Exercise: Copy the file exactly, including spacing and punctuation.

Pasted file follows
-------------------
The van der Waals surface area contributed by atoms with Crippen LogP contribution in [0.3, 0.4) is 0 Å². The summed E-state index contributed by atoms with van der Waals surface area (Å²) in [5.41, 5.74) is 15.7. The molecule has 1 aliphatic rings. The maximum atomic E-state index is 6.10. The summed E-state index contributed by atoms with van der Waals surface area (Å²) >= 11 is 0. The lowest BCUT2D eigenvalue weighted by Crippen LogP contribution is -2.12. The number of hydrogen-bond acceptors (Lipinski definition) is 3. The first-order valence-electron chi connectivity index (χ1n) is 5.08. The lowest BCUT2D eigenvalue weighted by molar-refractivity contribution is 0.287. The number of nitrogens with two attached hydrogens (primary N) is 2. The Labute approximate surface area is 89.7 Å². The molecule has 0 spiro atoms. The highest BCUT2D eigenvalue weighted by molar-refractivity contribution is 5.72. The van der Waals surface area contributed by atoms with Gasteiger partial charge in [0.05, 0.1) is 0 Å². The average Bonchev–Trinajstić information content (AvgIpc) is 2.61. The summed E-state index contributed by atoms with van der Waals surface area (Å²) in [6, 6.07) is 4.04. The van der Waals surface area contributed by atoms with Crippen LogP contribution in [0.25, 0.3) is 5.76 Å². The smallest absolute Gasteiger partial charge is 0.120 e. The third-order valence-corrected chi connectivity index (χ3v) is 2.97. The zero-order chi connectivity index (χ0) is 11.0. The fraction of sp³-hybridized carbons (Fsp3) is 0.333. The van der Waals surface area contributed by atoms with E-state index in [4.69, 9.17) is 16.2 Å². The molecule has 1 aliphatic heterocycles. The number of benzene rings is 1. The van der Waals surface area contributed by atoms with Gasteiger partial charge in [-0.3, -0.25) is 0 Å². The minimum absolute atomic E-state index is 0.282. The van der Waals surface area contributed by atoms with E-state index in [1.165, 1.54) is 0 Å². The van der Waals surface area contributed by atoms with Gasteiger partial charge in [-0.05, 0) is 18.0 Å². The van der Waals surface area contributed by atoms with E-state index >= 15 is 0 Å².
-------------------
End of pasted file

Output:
The van der Waals surface area contributed by atoms with Crippen LogP contribution in [0.3, 0.4) is 0 Å². The summed E-state index contributed by atoms with van der Waals surface area (Å²) in [5.41, 5.74) is 15.7. The molecule has 1 aliphatic rings. The maximum atomic E-state index is 6.10. The summed E-state index contributed by atoms with van der Waals surface area (Å²) >= 11 is 0. The lowest BCUT2D eigenvalue weighted by Crippen LogP contribution is -2.12. The number of hydrogen-bond acceptors (Lipinski definition) is 3. The first-order valence-electron chi connectivity index (χ1n) is 5.08. The lowest BCUT2D eigenvalue weighted by molar-refractivity contribution is 0.287. The number of nitrogens with two attached hydrogens (primary N) is 2. The Labute approximate surface area is 89.7 Å². The molecule has 0 spiro atoms. The highest BCUT2D eigenvalue weighted by molar-refractivity contribution is 5.72. The van der Waals surface area contributed by atoms with Gasteiger partial charge in [0.05, 0.1) is 0 Å². The average Bonchev–Trinajstić information content (AvgIpc) is 2.61. The summed E-state index contributed by atoms with van der Waals surface area (Å²) in [6, 6.07) is 4.04. The van der Waals surface area contributed by atoms with Crippen LogP contribution in [0.25, 0.3) is 5.76 Å². The smallest absolute Gasteiger partial charge is 0.120 e. The third-order valence-corrected chi connectivity index (χ3v) is 2.97. The zero-order chi connectivity index (χ0) is 11.0. The fraction of sp³-hybridized carbons (Fsp3) is 0.333. The van der Waals surface area contributed by atoms with E-state index in [4.69, 9.17) is 16.2 Å². The molecule has 1 aliphatic heterocycles. The number of benzene rings is 1. The van der Waals surface area contributed by atoms with Gasteiger partial charge in [-0.3, -0.25) is 0 Å². The minimum absolute atomic E-state index is 0.282. The van der Waals surface area contributed by atoms with E-state index in [1.165, 1.54) is 0 Å². The van der Waals surface area contributed by atoms with Gasteiger partial charge in [-0.05, 0) is 18.0 Å². The van der Waals surface area contributed by atoms with E-state index >= 15 is 0 Å².